Resisting the Falling Education Standards

An article in last Saturday’s New York Times called “College the Easy Way” refers to the falling standards in America’s colleges to discuss the lowering standards of higher education in general. Students are taking easier courses, putting less effort into their studies, partying more, and eventually leaving college without sufficiently developing higher skills like complex reasoning, advanced communication, and critical thinking. It is worrisome that, even in times of skyrocketing tuition and attendance costs, the quality of American college education is in a steady decline. This cheats college students out of the education they’re paying for and students need to take more responsibility to learn and master subjects. More significantly, this trend is extremely dangerous for the American economy.

It’s been a commonly-cited statistic that American school children are less-prepared than their equivalents in other countries, especially Korea and Japan. Now, with the development that standards are falling for college students as well, the future seems all the more bleak. If we can’t teach future generations adequately, they’ll be less and less prepared to compete in the future’s global marketplace. American influence may fall as a result of large numbers of poorly educated college students.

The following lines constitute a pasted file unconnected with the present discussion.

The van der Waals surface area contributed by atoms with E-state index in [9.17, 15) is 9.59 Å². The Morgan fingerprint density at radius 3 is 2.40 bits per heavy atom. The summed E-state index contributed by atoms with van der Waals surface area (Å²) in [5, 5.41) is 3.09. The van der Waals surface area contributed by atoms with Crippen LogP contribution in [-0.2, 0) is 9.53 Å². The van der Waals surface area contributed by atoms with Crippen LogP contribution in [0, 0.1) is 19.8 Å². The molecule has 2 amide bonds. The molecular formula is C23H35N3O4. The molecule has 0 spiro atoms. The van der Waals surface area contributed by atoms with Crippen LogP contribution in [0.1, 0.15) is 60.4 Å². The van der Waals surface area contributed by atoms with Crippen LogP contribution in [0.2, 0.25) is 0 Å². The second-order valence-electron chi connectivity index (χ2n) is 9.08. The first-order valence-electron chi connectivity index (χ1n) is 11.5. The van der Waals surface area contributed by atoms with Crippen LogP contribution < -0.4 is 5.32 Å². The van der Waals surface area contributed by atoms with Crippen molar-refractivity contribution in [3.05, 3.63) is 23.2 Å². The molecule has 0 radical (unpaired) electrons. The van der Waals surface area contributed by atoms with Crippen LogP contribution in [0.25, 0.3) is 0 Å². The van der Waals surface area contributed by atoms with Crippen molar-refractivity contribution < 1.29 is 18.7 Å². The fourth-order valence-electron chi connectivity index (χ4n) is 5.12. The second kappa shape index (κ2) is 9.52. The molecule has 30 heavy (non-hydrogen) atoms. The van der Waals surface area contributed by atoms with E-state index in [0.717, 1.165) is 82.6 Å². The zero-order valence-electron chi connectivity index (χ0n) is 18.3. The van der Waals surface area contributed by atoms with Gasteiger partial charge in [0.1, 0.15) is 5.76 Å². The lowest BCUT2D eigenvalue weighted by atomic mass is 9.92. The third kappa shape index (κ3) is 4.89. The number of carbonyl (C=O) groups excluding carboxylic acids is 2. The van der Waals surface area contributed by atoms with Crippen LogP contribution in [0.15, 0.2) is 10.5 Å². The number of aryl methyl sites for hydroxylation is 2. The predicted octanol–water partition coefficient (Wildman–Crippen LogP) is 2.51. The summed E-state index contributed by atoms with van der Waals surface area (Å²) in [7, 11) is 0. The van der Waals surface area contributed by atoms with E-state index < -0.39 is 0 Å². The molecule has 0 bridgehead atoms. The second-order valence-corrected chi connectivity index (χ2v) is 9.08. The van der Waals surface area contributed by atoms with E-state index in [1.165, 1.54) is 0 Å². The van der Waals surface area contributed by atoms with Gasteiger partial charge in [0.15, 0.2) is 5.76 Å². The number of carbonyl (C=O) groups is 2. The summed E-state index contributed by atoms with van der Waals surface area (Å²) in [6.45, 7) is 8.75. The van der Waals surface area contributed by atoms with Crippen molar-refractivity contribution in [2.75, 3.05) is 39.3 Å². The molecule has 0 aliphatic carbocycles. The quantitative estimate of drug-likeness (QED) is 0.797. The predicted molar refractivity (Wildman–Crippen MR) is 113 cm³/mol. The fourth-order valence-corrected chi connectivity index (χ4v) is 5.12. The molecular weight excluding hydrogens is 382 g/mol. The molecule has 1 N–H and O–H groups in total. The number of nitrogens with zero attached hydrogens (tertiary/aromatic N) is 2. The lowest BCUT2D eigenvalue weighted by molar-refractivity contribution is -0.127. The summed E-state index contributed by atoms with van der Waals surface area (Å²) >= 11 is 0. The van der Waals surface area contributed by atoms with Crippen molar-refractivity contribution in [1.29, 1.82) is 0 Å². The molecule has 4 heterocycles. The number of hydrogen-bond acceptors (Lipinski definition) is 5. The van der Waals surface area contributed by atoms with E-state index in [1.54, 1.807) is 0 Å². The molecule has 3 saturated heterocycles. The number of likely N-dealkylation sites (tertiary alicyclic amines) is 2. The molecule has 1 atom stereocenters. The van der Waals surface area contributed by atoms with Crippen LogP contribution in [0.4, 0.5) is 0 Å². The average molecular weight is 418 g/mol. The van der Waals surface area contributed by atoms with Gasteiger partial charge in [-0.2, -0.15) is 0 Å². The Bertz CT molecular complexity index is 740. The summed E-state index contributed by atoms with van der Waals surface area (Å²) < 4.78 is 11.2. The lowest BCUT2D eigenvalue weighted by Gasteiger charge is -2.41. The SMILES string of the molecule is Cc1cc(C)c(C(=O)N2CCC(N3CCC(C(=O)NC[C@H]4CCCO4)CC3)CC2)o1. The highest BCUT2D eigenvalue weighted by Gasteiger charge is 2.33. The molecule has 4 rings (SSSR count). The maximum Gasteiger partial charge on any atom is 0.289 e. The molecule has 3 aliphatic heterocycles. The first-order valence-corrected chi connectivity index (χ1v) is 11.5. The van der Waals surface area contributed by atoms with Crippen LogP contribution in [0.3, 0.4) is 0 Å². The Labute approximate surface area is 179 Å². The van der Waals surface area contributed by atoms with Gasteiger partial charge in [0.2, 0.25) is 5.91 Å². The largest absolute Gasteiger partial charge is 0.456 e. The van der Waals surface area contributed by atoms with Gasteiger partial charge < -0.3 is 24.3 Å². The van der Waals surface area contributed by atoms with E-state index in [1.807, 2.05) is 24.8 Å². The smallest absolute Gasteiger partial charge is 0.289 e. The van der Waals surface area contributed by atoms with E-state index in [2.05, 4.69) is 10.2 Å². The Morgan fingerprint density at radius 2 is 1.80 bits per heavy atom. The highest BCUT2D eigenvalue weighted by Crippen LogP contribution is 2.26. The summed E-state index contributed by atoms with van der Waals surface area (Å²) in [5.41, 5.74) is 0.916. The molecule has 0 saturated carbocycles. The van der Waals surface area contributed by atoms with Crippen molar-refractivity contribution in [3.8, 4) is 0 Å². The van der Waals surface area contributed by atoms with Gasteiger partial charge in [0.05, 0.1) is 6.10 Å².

This trend is a two-way street: colleges are allowing classes to become easier, but students still have an influence over the quality of education since they are the customers. Here are some things you can do to get the most out of higher education:

  1. Take difficult and well-taught classes. Not only will they be more intellectually stimulating, they will teach you more and better prepare you for the world after college. Look at teacher ratings before signing up for classes
  2. Forge relationships with professors and teaching assistants. Not only will this make difficult classes more fulfilling, but they may encourage you to do better and go farther with your studies.
  3. Take advantage of extracurricular learning opportunities. Most colleges have guest lectures and seminars from prominent intellectual authorities on a variety of subjects. Attend as many of these seminars as you can to broaden your scope of learning. You can also audit great classes and lectures.
  4. For parents: push your children to be their best and follow the above suggestions. You’re the most significant guiding force in their lives and you can have an important positive influence during college.

College standards might be beginning to let students down, but there are things students and the parents of students can do to resist this trend and work towards educational mastery.

What are your thoughts?


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